What we see here is the transition from a guerrilla to a conventional war. Once Washington got over the idea of fighting set piece battles, the war had stabilized into a classic guerrilla insurgency. The British were solidly ensconced in Saigon –Oops! I meant New York City. They could send a flying column more or less wherever they wanted to, but they couldn’t really do anything once they got there. Cornwallis had been campaigning in the South in the hope of splitting it off from the revolution. He was working his way north when he got himself cornered, with the Navy unable to help him. It turned out that the Franco-American alliance was now able to win a conventional battle. Clinton was still in New York City and could have stayed there to this day, but there clearly was no point. The British would have had to have been willing to commit far more troops to accomplish anything.Report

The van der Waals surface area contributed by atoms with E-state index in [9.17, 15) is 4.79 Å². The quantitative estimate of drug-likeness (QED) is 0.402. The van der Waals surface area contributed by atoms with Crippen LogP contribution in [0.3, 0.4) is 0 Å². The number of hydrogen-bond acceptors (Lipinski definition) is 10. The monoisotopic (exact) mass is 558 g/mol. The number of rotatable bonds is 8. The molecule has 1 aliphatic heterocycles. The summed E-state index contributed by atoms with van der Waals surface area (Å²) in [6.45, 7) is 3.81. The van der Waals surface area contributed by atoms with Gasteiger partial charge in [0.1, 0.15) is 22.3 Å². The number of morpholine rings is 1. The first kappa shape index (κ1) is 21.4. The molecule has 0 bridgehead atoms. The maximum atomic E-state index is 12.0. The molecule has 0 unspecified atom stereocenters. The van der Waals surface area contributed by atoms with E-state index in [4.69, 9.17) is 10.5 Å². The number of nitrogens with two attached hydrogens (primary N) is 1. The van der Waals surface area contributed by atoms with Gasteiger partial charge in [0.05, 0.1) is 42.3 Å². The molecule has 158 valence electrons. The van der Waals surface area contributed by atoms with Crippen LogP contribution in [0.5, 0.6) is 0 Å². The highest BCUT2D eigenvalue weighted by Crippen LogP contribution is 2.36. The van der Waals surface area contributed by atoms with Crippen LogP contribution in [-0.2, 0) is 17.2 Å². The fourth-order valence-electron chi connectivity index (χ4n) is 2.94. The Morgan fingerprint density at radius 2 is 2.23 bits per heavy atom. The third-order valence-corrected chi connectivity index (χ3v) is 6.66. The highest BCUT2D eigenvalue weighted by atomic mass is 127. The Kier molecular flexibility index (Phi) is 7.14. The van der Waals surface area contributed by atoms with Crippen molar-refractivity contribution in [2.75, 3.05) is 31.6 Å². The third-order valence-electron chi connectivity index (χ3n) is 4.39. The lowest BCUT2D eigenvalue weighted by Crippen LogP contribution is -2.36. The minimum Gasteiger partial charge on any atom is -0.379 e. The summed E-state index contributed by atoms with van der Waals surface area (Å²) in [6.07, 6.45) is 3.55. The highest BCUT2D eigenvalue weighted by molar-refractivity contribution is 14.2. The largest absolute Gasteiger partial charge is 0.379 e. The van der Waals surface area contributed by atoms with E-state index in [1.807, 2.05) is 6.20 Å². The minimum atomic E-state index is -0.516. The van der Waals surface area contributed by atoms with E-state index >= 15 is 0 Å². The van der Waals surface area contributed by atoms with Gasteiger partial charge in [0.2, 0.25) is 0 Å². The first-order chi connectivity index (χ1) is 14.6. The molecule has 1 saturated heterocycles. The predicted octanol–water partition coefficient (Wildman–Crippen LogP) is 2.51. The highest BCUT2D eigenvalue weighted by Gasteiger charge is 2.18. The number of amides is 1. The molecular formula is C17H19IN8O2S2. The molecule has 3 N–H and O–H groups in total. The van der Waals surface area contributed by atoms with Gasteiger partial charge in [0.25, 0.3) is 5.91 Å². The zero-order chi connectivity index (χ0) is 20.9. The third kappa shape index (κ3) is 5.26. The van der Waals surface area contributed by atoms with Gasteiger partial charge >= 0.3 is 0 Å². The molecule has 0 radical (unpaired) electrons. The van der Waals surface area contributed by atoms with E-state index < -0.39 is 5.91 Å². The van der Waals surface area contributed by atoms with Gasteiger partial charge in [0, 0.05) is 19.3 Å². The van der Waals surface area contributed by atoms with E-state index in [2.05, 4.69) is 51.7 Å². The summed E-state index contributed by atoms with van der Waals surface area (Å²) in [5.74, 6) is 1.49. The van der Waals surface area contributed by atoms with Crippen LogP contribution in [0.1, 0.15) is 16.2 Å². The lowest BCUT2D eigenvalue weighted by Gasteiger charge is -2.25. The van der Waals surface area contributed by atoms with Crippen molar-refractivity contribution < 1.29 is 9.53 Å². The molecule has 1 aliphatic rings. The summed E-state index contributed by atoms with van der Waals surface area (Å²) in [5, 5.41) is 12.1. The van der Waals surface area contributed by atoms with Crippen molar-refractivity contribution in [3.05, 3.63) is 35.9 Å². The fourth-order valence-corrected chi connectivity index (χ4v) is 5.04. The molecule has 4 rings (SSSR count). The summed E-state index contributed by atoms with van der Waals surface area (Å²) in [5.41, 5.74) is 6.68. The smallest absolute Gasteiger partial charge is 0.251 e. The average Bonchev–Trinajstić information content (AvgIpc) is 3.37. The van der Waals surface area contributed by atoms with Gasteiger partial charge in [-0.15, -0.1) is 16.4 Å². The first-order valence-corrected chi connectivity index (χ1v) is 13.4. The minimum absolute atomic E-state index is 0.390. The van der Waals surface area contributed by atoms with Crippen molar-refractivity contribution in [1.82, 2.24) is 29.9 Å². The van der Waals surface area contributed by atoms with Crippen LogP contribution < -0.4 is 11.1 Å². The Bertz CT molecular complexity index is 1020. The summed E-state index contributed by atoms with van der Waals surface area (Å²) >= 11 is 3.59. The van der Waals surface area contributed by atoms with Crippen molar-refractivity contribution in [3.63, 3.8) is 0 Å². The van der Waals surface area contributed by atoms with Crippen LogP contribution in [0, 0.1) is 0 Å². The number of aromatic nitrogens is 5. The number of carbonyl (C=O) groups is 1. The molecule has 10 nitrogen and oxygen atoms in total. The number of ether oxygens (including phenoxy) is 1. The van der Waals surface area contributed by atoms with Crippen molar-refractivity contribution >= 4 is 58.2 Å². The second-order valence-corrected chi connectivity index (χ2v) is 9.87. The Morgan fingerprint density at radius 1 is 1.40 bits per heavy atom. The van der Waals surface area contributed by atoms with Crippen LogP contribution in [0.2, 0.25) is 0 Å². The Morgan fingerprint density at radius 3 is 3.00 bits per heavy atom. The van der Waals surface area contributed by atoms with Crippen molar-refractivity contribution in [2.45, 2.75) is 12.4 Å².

7. Avatar notme
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    says:

    Adrian:

    So you mean Hamilton actually did something to deserve being on our $10?Report